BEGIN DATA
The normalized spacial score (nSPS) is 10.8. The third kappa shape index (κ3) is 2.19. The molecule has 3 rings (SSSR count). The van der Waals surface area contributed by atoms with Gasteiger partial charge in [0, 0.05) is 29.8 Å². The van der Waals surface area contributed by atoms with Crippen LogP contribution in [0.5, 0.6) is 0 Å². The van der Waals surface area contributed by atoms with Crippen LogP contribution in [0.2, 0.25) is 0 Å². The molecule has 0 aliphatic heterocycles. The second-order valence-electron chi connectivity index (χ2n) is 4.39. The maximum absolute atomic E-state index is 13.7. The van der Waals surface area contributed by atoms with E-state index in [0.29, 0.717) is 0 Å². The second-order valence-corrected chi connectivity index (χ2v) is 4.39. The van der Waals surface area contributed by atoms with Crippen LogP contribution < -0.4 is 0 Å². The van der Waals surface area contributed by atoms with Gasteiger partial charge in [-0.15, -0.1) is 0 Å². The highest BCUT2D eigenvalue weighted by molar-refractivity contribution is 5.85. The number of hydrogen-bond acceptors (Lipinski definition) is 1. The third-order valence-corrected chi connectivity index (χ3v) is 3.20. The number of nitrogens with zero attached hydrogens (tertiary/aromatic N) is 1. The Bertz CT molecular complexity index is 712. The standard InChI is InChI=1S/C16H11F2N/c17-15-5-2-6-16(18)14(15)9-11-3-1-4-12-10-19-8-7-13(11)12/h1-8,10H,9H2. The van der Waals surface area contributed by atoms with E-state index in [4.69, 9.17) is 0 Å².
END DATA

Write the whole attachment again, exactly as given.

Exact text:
The normalized spacial score (nSPS) is 10.8. The third kappa shape index (κ3) is 2.19. The molecule has 3 rings (SSSR count). The van der Waals surface area contributed by atoms with Gasteiger partial charge in [0, 0.05) is 29.8 Å². The van der Waals surface area contributed by atoms with Crippen LogP contribution in [0.5, 0.6) is 0 Å². The van der Waals surface area contributed by atoms with Crippen LogP contribution in [0.2, 0.25) is 0 Å². The molecule has 0 aliphatic heterocycles. The second-order valence-electron chi connectivity index (χ2n) is 4.39. The maximum absolute atomic E-state index is 13.7. The van der Waals surface area contributed by atoms with E-state index in [0.29, 0.717) is 0 Å². The second-order valence-corrected chi connectivity index (χ2v) is 4.39. The van der Waals surface area contributed by atoms with Crippen LogP contribution < -0.4 is 0 Å². The van der Waals surface area contributed by atoms with Gasteiger partial charge in [-0.15, -0.1) is 0 Å². The highest BCUT2D eigenvalue weighted by molar-refractivity contribution is 5.85. The number of hydrogen-bond acceptors (Lipinski definition) is 1. The third-order valence-corrected chi connectivity index (χ3v) is 3.20. The number of nitrogens with zero attached hydrogens (tertiary/aromatic N) is 1. The Bertz CT molecular complexity index is 712. The standard InChI is InChI=1S/C16H11F2N/c17-15-5-2-6-16(18)14(15)9-11-3-1-4-12-10-19-8-7-13(11)12/h1-8,10H,9H2. The van der Waals surface area contributed by atoms with E-state index in [4.69, 9.17) is 0 Å².